Microsoft CEO Satya Nadella testified in a landmark antitrust trial against Google’s parent company, Alphabet, as a witness for the US Justice Department. The government alleges that Google, with its 90% share of the search market, has abused its dominance to stifle competition and innovation to the detriment of consumers. The Justice Department claims that Google paid $10 billion annually to smartphone makers like Apple and wireless carriers like AT&T to secure its position as the default search engine on their devices.
During the trial, Nadella stated that Microsoft could never compete with Google due to its arrangements with Apple. He argued that unfair tactics used by Google led to its dominance as a search engine and hindered Microsoft’s rival program, Bing. Nadella revealed that Microsoft was willing to hide the Bing brand on Apple devices in order to secure an agreement with the iPhone maker, emphasizing the importance of being the default search engine. He also expressed concerns about Google’s exclusive deals with publishers, which lock up content and hinder competition in acquiring vast troves of content needed to train artificial intelligence.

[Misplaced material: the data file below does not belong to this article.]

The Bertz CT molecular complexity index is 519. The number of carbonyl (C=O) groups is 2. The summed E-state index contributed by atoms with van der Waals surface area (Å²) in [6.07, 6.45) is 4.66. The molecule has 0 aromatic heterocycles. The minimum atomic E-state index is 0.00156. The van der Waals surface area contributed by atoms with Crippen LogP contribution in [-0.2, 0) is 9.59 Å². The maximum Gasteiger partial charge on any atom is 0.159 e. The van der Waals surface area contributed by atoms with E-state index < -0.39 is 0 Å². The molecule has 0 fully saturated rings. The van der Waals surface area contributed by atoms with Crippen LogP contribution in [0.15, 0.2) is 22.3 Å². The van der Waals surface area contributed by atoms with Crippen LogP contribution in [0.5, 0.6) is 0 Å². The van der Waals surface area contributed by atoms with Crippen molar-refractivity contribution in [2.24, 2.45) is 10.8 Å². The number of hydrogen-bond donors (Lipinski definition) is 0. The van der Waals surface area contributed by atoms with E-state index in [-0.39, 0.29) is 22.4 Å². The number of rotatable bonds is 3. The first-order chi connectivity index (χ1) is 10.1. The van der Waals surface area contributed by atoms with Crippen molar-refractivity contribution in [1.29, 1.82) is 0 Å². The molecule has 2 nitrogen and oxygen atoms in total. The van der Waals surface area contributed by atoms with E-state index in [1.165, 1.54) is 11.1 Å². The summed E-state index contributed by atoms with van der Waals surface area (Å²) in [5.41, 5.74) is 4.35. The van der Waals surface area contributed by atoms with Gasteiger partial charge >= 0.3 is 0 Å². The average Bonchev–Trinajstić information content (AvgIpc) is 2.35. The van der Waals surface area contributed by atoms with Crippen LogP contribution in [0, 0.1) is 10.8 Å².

Nadella further expressed worries that Google’s dominance in search could be used to manipulate content providers crucial in training generative AI models. He emphasized that he is concerned about the potential escalation of this vicious cycle. The trial raises important questions about competition and the power of tech giants like Google in shaping the digital landscape.